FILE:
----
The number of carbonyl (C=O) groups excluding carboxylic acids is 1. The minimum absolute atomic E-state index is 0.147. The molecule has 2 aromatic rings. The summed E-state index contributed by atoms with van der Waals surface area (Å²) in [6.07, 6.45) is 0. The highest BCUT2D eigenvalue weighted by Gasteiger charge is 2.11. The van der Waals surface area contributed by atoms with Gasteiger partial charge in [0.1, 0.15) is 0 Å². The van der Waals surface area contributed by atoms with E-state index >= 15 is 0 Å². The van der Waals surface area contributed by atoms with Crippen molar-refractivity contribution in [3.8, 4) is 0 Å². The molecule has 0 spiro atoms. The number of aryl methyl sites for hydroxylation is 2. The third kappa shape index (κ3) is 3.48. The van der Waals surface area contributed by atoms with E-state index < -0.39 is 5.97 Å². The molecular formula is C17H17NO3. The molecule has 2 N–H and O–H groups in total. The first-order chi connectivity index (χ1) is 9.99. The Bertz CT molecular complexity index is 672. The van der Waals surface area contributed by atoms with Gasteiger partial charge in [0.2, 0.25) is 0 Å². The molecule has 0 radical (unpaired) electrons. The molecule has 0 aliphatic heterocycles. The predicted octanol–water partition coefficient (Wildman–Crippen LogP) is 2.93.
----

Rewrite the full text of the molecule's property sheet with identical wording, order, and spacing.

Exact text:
The number of carbonyl (C=O) groups excluding carboxylic acids is 1. The minimum absolute atomic E-state index is 0.147. The molecule has 2 aromatic rings. The summed E-state index contributed by atoms with van der Waals surface area (Å²) in [6.07, 6.45) is 0. The highest BCUT2D eigenvalue weighted by Gasteiger charge is 2.11. The van der Waals surface area contributed by atoms with Gasteiger partial charge in [0.1, 0.15) is 0 Å². The van der Waals surface area contributed by atoms with E-state index >= 15 is 0 Å². The van der Waals surface area contributed by atoms with Crippen molar-refractivity contribution in [3.8, 4) is 0 Å². The molecule has 0 spiro atoms. The number of aryl methyl sites for hydroxylation is 2. The third kappa shape index (κ3) is 3.48. The van der Waals surface area contributed by atoms with E-state index < -0.39 is 5.97 Å². The molecular formula is C17H17NO3. The molecule has 2 N–H and O–H groups in total. The first-order chi connectivity index (χ1) is 9.99. The Bertz CT molecular complexity index is 672. The van der Waals surface area contributed by atoms with Gasteiger partial charge in [0.2, 0.25) is 0 Å². The molecule has 0 radical (unpaired) electrons. The molecule has 0 aliphatic heterocycles. The predicted octanol–water partition coefficient (Wildman–Crippen LogP) is 2.93.